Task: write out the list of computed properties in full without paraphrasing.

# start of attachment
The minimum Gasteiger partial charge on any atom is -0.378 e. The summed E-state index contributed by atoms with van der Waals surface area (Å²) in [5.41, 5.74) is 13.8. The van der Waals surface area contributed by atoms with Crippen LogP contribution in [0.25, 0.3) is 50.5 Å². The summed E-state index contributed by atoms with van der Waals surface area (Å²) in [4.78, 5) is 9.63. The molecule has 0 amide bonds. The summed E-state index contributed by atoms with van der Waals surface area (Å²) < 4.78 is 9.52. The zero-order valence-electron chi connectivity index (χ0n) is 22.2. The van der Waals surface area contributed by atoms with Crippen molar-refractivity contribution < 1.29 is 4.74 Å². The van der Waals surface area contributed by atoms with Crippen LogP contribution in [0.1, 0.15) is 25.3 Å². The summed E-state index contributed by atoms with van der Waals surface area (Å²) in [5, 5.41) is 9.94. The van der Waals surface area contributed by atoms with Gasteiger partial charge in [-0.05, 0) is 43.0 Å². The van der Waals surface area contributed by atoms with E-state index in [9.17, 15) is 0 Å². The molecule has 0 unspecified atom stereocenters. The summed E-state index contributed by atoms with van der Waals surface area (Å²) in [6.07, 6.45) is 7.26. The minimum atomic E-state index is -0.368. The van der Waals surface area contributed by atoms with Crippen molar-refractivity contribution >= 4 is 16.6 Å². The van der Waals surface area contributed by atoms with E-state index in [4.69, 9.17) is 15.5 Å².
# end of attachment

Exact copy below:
The minimum Gasteiger partial charge on any atom is -0.378 e. The summed E-state index contributed by atoms with van der Waals surface area (Å²) in [5.41, 5.74) is 13.8. The van der Waals surface area contributed by atoms with Crippen LogP contribution in [0.25, 0.3) is 50.5 Å². The summed E-state index contributed by atoms with van der Waals surface area (Å²) in [4.78, 5) is 9.63. The molecule has 0 amide bonds. The summed E-state index contributed by atoms with van der Waals surface area (Å²) < 4.78 is 9.52. The zero-order valence-electron chi connectivity index (χ0n) is 22.2. The van der Waals surface area contributed by atoms with Crippen molar-refractivity contribution < 1.29 is 4.74 Å². The van der Waals surface area contributed by atoms with Crippen LogP contribution in [0.1, 0.15) is 25.3 Å². The summed E-state index contributed by atoms with van der Waals surface area (Å²) in [5, 5.41) is 9.94. The van der Waals surface area contributed by atoms with Gasteiger partial charge in [-0.05, 0) is 43.0 Å². The van der Waals surface area contributed by atoms with E-state index in [9.17, 15) is 0 Å². The molecule has 0 unspecified atom stereocenters. The summed E-state index contributed by atoms with van der Waals surface area (Å²) in [6.07, 6.45) is 7.26. The minimum atomic E-state index is -0.368. The van der Waals surface area contributed by atoms with Crippen molar-refractivity contribution >= 4 is 16.6 Å². The van der Waals surface area contributed by atoms with E-state index in [4.69, 9.17) is 15.5 Å².